Friday, 13 February 2009

pygame: decoupling rendering from game logic

The basic execution profile of any computer game almost always looks basically the same. The devil is in the details, of course, but the basics are always like this:
  • listen to user input, change game data appropriately
  • update game objects (move objects, do collision detection, etc.)
  • render world to the screen
rinse and repeat that as fast as possible, and you have a game. However, there is a subtle problem with this approach. On faster computers, the game will run faster. If this seems desirable to you, think about networked games. Do we really want those fast computers to slow down just for the slow ones? and how exactly would we do that? And what about scenes that are harder to render? do we have to slow the game down just for that?

We can see that it is, therefore, desirable to make your game run at the same speed no matter what happens. With one caveat: We always want to render as many frames as we possibly can. More frames is a smoother experience, after all.

So we can see that it is in our interest to decouple the game logic updates from the rendering. The rendering should then proceed as fast as possible, but the game logic should proceed at a constant rate regardless of the frame rate.

The right way to do this, of course, is to look at the clock. First we must decide how many logic updates we want to do per second. For most games, about 20 to 25 will suffice. So the time between to updates should be 1/25 seconds. Then, every pass through the rendering loop (which still runs as fast as possible) we check to see how much time has passed, and, only if it is necessary, we make an update to the game. Then we proceed with rendering. If the update is skipped, we need the renderer to interpolate between the two logic updates, so that it does not just render the same world multiple times. This will result in a smoother game experience for fast computers, but will not slow down the game on the slower, older hardware.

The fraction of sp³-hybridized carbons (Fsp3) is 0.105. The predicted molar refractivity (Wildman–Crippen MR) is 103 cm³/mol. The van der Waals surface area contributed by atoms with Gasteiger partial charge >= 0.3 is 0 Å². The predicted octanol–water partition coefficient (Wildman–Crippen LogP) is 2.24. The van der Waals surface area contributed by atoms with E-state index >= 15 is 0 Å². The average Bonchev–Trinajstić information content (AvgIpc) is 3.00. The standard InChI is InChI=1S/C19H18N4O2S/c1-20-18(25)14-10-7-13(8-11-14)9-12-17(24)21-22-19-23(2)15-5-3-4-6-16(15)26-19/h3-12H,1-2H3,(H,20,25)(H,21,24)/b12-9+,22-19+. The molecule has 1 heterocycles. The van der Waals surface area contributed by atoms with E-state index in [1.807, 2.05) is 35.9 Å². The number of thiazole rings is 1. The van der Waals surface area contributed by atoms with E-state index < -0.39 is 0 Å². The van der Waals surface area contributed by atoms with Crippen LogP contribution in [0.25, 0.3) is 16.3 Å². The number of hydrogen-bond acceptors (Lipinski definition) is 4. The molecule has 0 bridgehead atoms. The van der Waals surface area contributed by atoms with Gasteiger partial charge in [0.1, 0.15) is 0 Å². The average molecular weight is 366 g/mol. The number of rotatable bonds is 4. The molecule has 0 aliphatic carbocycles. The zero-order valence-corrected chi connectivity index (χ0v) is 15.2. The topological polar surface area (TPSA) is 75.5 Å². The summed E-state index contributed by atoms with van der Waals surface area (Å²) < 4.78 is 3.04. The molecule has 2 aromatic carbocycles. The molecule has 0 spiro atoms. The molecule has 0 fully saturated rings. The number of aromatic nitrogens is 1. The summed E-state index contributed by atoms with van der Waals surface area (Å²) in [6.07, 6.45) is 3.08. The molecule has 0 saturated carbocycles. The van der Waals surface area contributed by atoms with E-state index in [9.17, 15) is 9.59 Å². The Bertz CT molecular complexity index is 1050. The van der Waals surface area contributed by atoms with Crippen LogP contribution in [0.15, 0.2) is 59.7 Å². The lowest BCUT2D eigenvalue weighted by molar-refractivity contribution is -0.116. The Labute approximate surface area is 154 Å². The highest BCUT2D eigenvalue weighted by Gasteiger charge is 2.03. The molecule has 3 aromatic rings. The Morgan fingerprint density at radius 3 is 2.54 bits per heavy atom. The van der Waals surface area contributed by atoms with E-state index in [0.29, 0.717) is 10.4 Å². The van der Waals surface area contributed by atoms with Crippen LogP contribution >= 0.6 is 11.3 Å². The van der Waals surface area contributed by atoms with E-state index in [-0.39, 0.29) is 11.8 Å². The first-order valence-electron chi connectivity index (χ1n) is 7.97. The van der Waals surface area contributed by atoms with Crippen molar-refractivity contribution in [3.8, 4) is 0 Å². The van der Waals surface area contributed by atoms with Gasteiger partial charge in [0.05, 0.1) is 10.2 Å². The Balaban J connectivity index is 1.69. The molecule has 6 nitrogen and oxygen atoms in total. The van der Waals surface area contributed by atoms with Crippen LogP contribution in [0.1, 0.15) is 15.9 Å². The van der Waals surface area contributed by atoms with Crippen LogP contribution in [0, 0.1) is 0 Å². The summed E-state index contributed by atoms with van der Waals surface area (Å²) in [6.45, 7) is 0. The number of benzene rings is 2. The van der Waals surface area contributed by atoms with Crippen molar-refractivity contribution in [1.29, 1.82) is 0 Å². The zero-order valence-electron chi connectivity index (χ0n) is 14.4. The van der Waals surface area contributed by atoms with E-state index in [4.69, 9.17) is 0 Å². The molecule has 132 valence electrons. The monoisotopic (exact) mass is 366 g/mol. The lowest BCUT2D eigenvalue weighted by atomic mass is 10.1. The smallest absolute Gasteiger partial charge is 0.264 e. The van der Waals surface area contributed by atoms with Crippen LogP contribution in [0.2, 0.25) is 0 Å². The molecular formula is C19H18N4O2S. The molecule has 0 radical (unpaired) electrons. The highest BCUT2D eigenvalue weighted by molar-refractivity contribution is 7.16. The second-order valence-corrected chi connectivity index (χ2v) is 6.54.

in my gunge framework, there is a new Clock class in the experimental branch time-exp that handles this transparently for you. It watches over two things: real time, which advances continuously, and game time, which can be advanced by 1/(updates_per_second) by updating the game. It is worthy to note how game time advances in discrete units, since the game world is updated in steps every iteration of the main loop.

To decide whether the game should update, the Clock has the concept of game latency, or how far game time lags behind the real time. The continuously advancing real time increases the game latency, and it is decreased when the game updates, by 1/(updates_per_second). There are two strategies for deciding when to update the game:
  • game_latency > 1/(updates_per_second) -- this updates the game if the latency lags behind more than one update_length
  • |game_latency - update_length| < |game_latency| -- this updates if it reduces the absolute value of the latency, i.e. if the game time comes closer to real time because of the update.
The caveat of the second method is that it allows game time to be ahead of real time, with the advantage that this may allow the game time to get closer to the real time than it could if it must always lag behind. Another disadvantage of the second method is that it becomes harder to calculate the interpolation factor for renders, but it allows for updates at times when the first method must helplessly fall further behind real time.

3 comments:

Ron said...

Uhh, what about threads?

Hugo Arts said...

threads make it sound simple, but that is deceptive. Both updates and renders make use of the same data. While it is true that renders only need read access, if a render happens right in the middle of an update the game will be in an inconsistent state (partially updated).

So you need for a big lock around the update code, but that of course means that updates and renders can't run concurrently anyway, and there's not much of a point in running them as two threads.

Anonymous said...

what about a clock timer with a custom event?